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J Cell Biol. 2015 Nov 9;211(3):533-51. doi: 10.1083/jcb.201504035.

Lamin A/C sustains PcG protein architecture, maintaining transcriptional repression at target genes.

Author information

1
Consiglio Nazionale delle Ricerche Institute of Cellular Biology and Neurobiology, Istituto di Ricovero e Cura a Carattere Scientifico Fondazione Santa Lucia, 00143 Rome, Italy.
2
Consiglio Nazionale delle Ricerche Institute for High Performance Computing and Networking, 80131 Naples, Italy.
3
Struttura Complessa Laboratorio Biologia Cellulare Muscoloscheletrica, Istituto Ortopedico Rizzoli, 40136 Bologna, Italy.
4
Istituto Nazionale Genetica Molecolare Romeo ed Enrica Invernizzi, 20122 Milan, Italy.
5
Struttura Complessa Laboratorio Biologia Cellulare Muscoloscheletrica, Istituto Ortopedico Rizzoli, 40136 Bologna, Italy Consiglio Nazionale delle Ricerche Institute of Molecular Genetics, 40136 Bologna, Italy.
6
Istituto di Ricovero e Cura a Carattere Scientifico Fondazione Santa Lucia, 00143 Rome, Italy.
7
Consiglio Nazionale delle Ricerche Institute of Cellular Biology and Neurobiology, Istituto di Ricovero e Cura a Carattere Scientifico Fondazione Santa Lucia, 00143 Rome, Italy chiara.lanzuolo@cnr.it.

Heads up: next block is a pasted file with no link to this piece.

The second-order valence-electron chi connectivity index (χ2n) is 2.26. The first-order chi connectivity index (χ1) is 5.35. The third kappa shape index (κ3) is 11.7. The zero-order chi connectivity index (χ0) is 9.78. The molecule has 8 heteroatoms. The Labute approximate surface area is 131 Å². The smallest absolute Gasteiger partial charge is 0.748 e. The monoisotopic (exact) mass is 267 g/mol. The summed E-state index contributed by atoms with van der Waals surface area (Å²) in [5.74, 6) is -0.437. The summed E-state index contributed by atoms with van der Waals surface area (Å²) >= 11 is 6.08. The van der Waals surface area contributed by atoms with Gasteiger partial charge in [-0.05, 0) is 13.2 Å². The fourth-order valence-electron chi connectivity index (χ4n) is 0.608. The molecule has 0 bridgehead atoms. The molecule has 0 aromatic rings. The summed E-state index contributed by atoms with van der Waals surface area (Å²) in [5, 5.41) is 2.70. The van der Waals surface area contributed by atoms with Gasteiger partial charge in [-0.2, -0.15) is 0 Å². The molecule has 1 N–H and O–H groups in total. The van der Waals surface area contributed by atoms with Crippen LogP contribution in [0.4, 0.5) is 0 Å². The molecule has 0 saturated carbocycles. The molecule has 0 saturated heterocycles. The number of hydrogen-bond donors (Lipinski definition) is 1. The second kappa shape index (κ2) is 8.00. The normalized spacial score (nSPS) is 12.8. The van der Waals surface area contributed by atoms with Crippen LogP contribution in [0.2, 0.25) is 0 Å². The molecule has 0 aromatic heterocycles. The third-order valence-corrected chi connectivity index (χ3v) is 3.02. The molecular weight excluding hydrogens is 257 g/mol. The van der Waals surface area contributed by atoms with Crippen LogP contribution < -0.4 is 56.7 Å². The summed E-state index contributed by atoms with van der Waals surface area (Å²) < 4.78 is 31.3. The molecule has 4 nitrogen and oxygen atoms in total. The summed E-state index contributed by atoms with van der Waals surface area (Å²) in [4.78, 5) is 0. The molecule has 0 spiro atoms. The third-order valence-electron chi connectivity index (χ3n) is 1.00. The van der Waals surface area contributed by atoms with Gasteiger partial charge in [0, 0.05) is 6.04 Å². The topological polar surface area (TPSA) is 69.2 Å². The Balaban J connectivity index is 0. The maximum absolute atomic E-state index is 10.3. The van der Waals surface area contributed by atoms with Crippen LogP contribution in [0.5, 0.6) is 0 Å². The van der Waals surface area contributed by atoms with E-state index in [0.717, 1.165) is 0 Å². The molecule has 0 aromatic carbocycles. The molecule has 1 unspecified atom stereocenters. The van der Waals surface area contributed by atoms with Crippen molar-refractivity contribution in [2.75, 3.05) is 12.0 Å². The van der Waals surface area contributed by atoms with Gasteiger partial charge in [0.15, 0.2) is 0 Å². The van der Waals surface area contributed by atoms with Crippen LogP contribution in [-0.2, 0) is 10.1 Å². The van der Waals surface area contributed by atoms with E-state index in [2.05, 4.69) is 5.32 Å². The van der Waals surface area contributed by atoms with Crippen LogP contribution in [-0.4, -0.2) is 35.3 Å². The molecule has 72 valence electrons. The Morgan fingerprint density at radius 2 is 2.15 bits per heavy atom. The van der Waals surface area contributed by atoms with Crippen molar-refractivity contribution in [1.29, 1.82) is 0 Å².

Abstract

Beyond its role in providing structure to the nuclear envelope, lamin A/C is involved in transcriptional regulation. However, its cross talk with epigenetic factors--and how this cross talk influences physiological processes--is still unexplored. Key epigenetic regulators of development and differentiation are the Polycomb group (PcG) of proteins, organized in the nucleus as microscopically visible foci. Here, we show that lamin A/C is evolutionarily required for correct PcG protein nuclear compartmentalization. Confocal microscopy supported by new algorithms for image analysis reveals that lamin A/C knock-down leads to PcG protein foci disassembly and PcG protein dispersion. This causes detachment from chromatin and defects in PcG protein-mediated higher-order structures, thereby leading to impaired PcG protein repressive functions. Using myogenic differentiation as a model, we found that reduced levels of lamin A/C at the onset of differentiation led to an anticipation of the myogenic program because of an alteration of PcG protein-mediated transcriptional repression. Collectively, our results indicate that lamin A/C can modulate transcription through the regulation of PcG protein epigenetic factors.

PMID:
26553927
PMCID:
PMC4639869
DOI:
10.1083/jcb.201504035
[Indexed for MEDLINE]
Free PMC Article

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